Japanese Prime Minister Yoshihide Suga has announced that he will not run in a ruling Liberal Democratic Party leadership race later this month, setting the stage for his replacement after just one year in office.
“Running in the race and handling coronavirus countermeasures would have required an enormous amount of energy,” he told reporters in Tokyo on Friday.
Suga, 72, who took over after Shinzo Abe resigned last September, citing ill health, has seen his support ratings sink below 30 percent as the nation struggles with its worst wave of COVID-19 infections, ahead of a general election this year.
“Today at the executive meeting, [party] president Suga said he wants to focus his efforts on anti-coronavirus measures and will not run in the leadership election,” Toshihiro Nikai, the LDP’s secretary-general, told reporters after news of Suga’s departure was reported.
“Honestly, I’m surprised. It’s truly regrettable. He did his best but after careful consideration, he made this decision,” he added.
The shock announcement comes with Suga’s approval ratings at an all-time low over his government’s handling of the response to the pandemic.
But it was a decision that had not been foreshadowed, with Suga not dropping any hints of his plans to leave office after just a single year in power and before contesting his first general election.
Daiju Aoki, chief Japan economist at UBS SUMI Trust WEalth Management, told Reuters that the announcement was a surprise.
“But it provided more certainty and forward-looking prospects rather than uncertainty” as the country tries to combat the coronavirus, Aoki said.
Suga had faced intense domestic criticism after deciding to go ahead with hosting the Tokyo Olympics, despite the ongoing health emergency due to the pandemic.
Ahead of the LDP meeting and leadership election on September 29, many younger legislators at the receiving end of the public’s discontent due to the administration’s handling of the health crisis expressed a loss of faith in the leadership and have hinted of a leadership challenge.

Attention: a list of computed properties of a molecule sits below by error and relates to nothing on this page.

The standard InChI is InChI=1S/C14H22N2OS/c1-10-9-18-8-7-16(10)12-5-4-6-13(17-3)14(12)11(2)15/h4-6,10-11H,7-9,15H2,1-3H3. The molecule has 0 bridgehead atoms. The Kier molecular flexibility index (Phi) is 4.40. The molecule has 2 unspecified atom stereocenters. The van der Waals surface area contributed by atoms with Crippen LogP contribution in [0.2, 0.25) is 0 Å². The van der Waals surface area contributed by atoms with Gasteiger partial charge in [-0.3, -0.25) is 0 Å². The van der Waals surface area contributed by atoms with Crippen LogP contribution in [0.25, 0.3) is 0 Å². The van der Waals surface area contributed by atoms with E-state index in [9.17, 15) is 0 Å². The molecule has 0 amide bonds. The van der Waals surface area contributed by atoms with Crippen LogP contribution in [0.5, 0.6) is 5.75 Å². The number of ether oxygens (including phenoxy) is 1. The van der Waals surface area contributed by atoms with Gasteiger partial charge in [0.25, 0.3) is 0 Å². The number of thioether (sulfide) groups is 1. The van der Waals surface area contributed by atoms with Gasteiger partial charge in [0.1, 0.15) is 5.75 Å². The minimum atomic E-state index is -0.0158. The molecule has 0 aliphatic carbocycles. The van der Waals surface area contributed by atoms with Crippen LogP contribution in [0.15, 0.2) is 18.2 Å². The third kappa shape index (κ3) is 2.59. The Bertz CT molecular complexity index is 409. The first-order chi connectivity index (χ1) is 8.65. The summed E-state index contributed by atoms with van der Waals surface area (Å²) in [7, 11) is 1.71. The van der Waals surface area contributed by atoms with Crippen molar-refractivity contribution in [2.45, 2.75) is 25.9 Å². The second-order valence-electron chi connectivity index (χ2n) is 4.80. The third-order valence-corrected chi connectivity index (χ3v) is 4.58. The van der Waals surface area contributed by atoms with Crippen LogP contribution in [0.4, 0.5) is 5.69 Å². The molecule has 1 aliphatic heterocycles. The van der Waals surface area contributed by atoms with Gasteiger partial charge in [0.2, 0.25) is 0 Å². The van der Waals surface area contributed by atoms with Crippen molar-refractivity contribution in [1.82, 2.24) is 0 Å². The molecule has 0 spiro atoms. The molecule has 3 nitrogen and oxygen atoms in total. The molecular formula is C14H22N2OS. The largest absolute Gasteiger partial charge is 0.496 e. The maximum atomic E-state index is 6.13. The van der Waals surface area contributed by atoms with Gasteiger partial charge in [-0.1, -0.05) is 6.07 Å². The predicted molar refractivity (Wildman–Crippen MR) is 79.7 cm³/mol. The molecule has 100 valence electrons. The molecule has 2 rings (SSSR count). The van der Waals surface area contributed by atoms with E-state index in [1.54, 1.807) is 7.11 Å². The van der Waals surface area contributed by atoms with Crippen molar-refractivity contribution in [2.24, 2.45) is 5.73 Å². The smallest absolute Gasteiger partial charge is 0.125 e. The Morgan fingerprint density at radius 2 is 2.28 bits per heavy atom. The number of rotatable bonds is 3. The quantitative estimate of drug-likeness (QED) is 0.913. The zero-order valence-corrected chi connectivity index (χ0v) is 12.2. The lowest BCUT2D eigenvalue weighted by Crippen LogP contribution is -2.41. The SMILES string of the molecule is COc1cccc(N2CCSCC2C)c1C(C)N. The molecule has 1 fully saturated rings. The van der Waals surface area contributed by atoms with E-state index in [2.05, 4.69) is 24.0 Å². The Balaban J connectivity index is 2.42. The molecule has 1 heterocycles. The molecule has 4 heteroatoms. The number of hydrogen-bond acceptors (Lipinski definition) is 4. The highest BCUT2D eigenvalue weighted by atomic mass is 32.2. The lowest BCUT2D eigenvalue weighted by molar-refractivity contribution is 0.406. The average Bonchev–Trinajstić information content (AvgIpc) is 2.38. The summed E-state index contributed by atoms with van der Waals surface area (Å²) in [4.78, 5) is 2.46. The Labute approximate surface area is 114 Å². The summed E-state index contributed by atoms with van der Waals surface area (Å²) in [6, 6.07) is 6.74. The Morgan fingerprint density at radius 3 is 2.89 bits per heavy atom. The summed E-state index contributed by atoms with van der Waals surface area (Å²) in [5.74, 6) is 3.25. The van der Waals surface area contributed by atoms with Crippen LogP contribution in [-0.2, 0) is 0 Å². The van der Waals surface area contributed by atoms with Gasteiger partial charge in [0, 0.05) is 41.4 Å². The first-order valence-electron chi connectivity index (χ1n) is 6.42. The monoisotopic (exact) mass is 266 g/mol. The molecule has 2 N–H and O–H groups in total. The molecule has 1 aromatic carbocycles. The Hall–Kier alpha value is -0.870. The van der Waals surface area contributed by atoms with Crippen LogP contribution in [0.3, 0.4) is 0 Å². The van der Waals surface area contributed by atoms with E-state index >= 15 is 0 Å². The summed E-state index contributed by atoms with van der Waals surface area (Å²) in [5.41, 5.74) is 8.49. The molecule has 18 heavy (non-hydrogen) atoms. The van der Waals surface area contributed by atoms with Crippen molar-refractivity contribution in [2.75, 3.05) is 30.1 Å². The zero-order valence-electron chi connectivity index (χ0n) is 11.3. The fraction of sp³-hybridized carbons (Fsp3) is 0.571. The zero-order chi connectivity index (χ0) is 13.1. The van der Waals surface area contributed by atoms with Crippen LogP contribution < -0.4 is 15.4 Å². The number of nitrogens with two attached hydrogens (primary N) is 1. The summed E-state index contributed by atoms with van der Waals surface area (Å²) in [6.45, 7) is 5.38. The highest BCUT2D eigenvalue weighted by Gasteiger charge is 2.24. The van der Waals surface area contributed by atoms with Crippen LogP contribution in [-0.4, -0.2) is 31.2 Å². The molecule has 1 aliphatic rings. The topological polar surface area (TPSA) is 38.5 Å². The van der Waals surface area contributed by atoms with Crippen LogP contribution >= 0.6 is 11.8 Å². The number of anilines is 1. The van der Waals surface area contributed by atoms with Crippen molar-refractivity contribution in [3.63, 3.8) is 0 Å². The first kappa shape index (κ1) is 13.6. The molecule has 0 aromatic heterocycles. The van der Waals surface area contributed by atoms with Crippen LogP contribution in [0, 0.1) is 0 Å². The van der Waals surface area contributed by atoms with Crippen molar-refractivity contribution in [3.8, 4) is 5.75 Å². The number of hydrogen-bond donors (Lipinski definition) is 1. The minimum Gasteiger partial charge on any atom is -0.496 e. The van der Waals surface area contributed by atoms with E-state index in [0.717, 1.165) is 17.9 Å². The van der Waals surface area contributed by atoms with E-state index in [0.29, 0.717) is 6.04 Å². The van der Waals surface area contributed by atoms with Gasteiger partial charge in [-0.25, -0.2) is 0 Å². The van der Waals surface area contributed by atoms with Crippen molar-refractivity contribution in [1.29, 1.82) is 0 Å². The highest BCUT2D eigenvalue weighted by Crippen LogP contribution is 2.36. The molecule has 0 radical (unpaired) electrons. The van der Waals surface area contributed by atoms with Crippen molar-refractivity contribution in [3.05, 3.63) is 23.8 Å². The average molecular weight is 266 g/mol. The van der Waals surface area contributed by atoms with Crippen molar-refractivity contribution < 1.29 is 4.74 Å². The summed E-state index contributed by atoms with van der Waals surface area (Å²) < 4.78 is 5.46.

Last month, former Internal Affairs Minister Sanae Takaichi threw her hat into the ring as a potential replacement.
When Suga became prime minister last year, analysts had hoped that his insider’s knowledge of the complexities of Japan’s bureaucracy and skilful political deal-making from his long tenure as Abe’s righthand man would help in the formidable challenges the country faced.
However, as the country’s pandemic situation worsened, the public soured on Suga, as he also defied the majority’s opposition to scrap the hosting of the Summer Olympics, which were already delayed for a year.
Before becoming prime minister, Suga had kept a relatively low profile and stood in the shadow of Abe.
He only became better known to the public when he was the one to unveil the name of the new imperial era, Reiwa, a celebratory moment that marked the new emperor’s ascension and went viral, earning him the nickname “Uncle Reiwa”.
Behind the scenes, associates and analysts say Suga has been instrumental in shifting elements of decision-making from Japan’s sprawling bureaucracy to the prime minister’s office and taming factional rivalries within the LDP.
However, as prime minister, he was weighed down by criticism of the pandemic, which also affected efforts to revive the country’s economy.
The son of a strawberry farmer and a schoolteacher, Suga was raised in rural Akita in northern Japan and put himself through college after moving to Tokyo by working at a factory.
He was elected to his first office in 1987 as a municipal assembly member in Yokohama outside Tokyo, and entered parliament in 1996.
Source: Aljazeera News Agency